Also we're talking about the web space and competing with HTML. As I go on to say there are other areas where jfx can continue to be a contender but those areas were not the focus of my email. 

My opinion is that once the html5 era stabilizes it will be unlikely that jfx will offer much to that will allow it to break into the web space unless it innovates. Browser plugins will be dead so webstart and applets will be out, leaving no true web deployment option. 

I do not say that jfx will be dead only that it's current strategies for operating in the web will never work and new ones will be needed *if* jfx ever does want to try and compete in the web space (ie if oracle change their mind about not being interested in this space).

One way this could happen for example  is to not compete directly but to run ontop of jscript either at runtime or by precompiling the java/jfx app to jscript (ie like gwt does, in fact jfx-for-gwt would be a good avenue to look at though I suspect gwt is on the technology down curve with html5 rendering it somewhat obsolete). 

Alternatively the trend towards app stores may actually open more doors for jfx. In essence the OS vendors are potentially providing us with a deployment solution (yay!). In terms of the space I am looking at, keeping an eye on these app stores and there challenges regarding legals and technical restrictions is very high on the list. It's a good example of why I feel this sort of analysis is needed - what are the trends, opportunities, risks and what's our strategy as a result. 

Basically my analysis is that there is a small window of opportunity now to get jfx in its current form (but improving the current deployment options) to have some web market space but once html5 settles I believe it will be a case of reinvention rather than improvement to then get any web market space. 

> – My input: On the one hand you are saying that HTML 5 has not truly established itself, even though it was first published 5 years ago, but still you claim HTML5 is the likely winner. Then on the other hand you move on to claiming that Java based JavaFX (meaning JavaFX 2.x) has to win the race in its first 2 years of existence in order to make it. I think it is worth noting that new software projects start every day, and many of them will choose the technology that best suits their needs. Remember when Windows was the all dominating operating system and people thought no one else had a chance? What happened? Remember when Internet Explorer was the all dominating browser and people thought no one else had a chance? What happened? Remember when Nokia was the all dominating cell phone manufacturer in Europe and Apple had not even made a phone yet? What happened? Remember when gasoline was the all dominating propellant for cars and people thought electric cars had no chance? What is happening right now?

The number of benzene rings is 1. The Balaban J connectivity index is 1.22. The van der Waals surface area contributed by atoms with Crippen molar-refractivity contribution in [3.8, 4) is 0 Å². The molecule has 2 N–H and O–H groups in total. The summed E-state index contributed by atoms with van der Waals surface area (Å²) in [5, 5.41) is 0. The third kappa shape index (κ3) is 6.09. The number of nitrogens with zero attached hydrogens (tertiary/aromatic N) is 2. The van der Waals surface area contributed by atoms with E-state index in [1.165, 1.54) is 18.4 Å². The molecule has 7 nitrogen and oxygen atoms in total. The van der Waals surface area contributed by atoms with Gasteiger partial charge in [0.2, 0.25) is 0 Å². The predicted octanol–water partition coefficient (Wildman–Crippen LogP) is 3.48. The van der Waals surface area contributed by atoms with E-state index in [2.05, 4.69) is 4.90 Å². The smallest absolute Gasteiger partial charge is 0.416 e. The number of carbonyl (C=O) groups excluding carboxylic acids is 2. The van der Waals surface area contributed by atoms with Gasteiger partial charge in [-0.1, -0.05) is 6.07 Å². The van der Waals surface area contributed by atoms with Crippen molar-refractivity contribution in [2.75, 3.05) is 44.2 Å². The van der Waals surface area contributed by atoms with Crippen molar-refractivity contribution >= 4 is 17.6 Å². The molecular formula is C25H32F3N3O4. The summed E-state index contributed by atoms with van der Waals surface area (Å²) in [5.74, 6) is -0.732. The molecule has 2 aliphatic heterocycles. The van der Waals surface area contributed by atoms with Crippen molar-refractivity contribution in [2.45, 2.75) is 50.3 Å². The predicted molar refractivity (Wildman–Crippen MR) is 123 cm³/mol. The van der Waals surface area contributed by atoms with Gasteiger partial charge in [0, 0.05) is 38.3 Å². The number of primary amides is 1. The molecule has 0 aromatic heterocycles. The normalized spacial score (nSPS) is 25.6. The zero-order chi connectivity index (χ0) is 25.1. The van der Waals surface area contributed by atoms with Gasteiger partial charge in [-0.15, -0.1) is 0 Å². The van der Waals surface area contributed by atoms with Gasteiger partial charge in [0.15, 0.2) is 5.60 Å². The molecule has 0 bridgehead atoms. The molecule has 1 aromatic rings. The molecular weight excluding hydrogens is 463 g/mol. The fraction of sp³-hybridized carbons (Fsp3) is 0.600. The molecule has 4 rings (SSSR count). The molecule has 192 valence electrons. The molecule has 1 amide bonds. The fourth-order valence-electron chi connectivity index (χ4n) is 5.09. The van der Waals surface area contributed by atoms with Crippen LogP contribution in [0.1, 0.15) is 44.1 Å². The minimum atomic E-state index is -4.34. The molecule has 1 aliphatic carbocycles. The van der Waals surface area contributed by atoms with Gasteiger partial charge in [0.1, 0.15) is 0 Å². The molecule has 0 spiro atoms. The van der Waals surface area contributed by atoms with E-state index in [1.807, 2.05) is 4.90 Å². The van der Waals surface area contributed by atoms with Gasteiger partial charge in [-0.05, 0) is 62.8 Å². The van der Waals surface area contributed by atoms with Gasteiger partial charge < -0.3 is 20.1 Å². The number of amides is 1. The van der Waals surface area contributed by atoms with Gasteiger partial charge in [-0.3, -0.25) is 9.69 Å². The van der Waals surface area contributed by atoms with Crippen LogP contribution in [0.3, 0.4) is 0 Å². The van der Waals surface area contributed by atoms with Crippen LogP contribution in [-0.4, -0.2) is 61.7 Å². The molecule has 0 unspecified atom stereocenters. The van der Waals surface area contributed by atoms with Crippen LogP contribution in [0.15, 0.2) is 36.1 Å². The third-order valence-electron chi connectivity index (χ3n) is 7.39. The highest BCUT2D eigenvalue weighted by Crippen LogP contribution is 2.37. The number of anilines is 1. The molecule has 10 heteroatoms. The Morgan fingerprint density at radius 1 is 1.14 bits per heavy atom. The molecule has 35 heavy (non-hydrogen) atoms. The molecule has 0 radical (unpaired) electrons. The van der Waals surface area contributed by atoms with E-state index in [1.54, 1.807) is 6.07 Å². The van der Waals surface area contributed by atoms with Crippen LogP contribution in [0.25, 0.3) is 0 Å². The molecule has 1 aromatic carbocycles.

> All in all, I believe time will show that both HTML5 and JavaFX will have huge success. It all comes down to understanding the strengths of each technology, and knowing which technology best matches the exact requirements of the app you are building.

Yep. I'm talking about competiting in the web space. Oracle is backing html5 in this space, I'm trying to ascertain if and how javafx can compete instead.

Thanks for your comments,